A Walk in the Woods with a Forest Optimist

Down Tree

One aspect of my work as the Grafton County Forester is meeting with people to review their forests. Grafton County, the second largest county in the state, has many different soils, terrains, and forest types, which provide a wide variety of forest conditions. The northern end of the county has more in common with Coos County and the North Country, with a colder climate, spruce-fir forests, and northern hardwoods. The western edge of the county, bordering on the Connecticut River, has a milder climate, mild terrain, and deep rich soils, and a concentration of dairy farms. This area has some unique tree species as well, such as white oak and hackberry. To the east is the rugged terrain and high elevations of the White Mountains, and to the south is rolling hills with oak-pine-hemlock forests growing on long-abandoned farm land.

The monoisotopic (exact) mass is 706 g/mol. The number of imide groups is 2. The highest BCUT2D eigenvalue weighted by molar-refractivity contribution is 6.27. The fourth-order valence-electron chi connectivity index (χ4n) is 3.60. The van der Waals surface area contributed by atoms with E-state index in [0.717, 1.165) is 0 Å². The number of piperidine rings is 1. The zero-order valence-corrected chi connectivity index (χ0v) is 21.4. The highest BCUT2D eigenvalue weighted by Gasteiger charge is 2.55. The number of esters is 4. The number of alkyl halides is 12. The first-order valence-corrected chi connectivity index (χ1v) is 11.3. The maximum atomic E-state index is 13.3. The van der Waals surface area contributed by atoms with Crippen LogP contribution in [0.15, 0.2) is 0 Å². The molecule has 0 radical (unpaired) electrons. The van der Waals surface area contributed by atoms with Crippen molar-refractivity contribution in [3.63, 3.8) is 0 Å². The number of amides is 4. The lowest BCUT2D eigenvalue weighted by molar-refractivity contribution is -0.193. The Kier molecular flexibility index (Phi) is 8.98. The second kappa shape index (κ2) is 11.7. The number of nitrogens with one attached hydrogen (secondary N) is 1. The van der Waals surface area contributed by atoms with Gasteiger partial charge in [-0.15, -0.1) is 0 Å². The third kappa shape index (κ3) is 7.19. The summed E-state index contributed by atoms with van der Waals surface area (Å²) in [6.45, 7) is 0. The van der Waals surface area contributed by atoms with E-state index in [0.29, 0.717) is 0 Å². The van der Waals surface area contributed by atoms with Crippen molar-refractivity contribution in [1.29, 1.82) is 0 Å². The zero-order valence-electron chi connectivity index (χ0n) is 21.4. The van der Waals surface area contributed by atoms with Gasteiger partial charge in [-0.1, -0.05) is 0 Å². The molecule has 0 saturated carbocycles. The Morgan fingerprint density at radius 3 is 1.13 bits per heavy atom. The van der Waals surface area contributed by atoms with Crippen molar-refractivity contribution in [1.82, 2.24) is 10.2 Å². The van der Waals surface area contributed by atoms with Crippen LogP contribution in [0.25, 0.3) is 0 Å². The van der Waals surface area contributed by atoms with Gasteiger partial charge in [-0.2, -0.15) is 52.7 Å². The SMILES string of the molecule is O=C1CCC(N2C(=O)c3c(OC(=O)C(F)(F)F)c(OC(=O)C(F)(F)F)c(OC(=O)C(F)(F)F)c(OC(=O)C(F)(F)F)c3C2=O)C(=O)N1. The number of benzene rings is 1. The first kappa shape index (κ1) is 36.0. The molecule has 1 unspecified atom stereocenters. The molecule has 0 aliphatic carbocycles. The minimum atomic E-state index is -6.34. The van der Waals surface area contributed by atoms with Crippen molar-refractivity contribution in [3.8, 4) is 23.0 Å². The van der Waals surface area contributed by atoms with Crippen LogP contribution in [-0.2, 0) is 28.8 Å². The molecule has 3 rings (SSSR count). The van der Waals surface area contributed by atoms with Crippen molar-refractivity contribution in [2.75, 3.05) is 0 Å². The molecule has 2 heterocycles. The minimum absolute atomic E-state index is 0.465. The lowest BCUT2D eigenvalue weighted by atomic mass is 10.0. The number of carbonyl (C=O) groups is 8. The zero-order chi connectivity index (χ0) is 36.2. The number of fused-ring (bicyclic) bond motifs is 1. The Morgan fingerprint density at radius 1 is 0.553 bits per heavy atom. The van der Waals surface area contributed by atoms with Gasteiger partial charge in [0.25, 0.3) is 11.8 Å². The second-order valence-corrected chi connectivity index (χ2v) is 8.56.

Along with a diversity of terrain, soils, and tree species, there are different tree ages and forest conditions. While many of the county’s forests (and New England’s forests in general) are middle-aged and densely stocked, some woods have been recently clearcut. These aren’t the only scenarios, though. There is a range of conditions in between, including well-managed woods that have lots of high-quality trees and various age classes, to high-graded woods where the most commercially valuable trees have been cut and low quality, poor vigor trees are left to grow.

Sometimes I get calls from landowners who, for one reason or another, feel that their woodlot is in terrible shape. They might think it’s a “mess”, or there will be no mature trees for a long time, or the species mix is wrong, or there are too many blowdowns and branches. Sometimes these assessments are correct, but I like to think of myself as a forest optimist. No matter the forest, no matter the condition a particular woodlot is in, there are benefits in the existing conditions and opportunities for the future. Trained to think in decades or longer, foresters picture what the forest can become, not simply what it is at the time.